If you want fruits requiring some ground labor, such as strawberries, consider raised beds.  These can be low if the access will be with a seat or garden scooter, or higher if by wheelchair.  If for children or scooter access, make the sides about 18 inches high. If for wheelchair access, sides should be 24 inches high, or 30 inches high if you’re standing and have trouble bending. Consider a wide edge, particularly if a wooden bed, for sitting.

Keep such raised beds narrow, with paths on each side, so they can be reached easily.  For access by only one side, make beds 24 to 30 inches wide, or twice that if accessible by both sides.  If access is by wheelchair, consider the path width, and the surface to make moving about easy—soil with packed wood chips would be much easier to wheel along than small gravel. Provide direct routes for wheelchairs, easy corners, room for U-turns, and a grade of no more than 5 to 8 percent.

Most these latter tips apply to those with walking challenges as well, for whom you may want to provide handrails and seats.  Provide backs and arm rests on chairs and benches, and locate in shade and out of wind if possible.  If able to still garden on the ground around strawberries, as with a kneeling pad, keep rows between plants wider to allow room to maneuver.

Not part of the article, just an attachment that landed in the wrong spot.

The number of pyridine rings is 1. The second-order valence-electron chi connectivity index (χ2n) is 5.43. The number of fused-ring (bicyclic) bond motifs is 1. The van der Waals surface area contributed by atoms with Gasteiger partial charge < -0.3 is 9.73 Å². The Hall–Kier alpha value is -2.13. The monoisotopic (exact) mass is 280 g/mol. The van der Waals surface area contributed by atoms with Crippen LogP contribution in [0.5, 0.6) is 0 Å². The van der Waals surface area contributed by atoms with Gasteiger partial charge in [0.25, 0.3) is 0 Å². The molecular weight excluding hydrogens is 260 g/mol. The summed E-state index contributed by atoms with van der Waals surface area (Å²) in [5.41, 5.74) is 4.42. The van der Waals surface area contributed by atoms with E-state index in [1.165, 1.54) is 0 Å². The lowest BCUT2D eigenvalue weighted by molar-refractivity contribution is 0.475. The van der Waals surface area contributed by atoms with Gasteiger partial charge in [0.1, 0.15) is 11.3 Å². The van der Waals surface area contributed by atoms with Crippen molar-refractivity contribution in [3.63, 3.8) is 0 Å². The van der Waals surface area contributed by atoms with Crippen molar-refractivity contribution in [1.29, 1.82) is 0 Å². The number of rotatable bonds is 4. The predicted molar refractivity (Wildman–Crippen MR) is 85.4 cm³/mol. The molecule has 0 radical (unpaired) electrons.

Other small fruits for raised beds, even large pots, are lowbush blueberries, cranberries, lingonberries, and trailing blackberries.  The latter are best for southern gardens, as they’re only hardy to about zone 7.  Strawberry pots— those tall pots with side holes for planting runners— are another option for strawberries, as are beds in tiers.  Using metal or similar edging, even straight lumber about 6 inches wide, make a series of beds, one on top of the other, more narrow with each step.  If straight, this resembles steps.  If circular, envision a wedding cake. 

Some dwarf fruit trees can be grown in large pots or containers, as grapes can too.  The latter may be surprising if you’ve ever seen grape vines on a trellis reaching 8 feet or more wide.  Grapes, however, only grow on top what their roots can support, so less roots in a pot results in less on top.  An alternative to pots is growing grapes up an A-frame tent trellis, tall enough so a wheelchair can pass underneath for the gardener to tend the vines and pick the hanging grapes.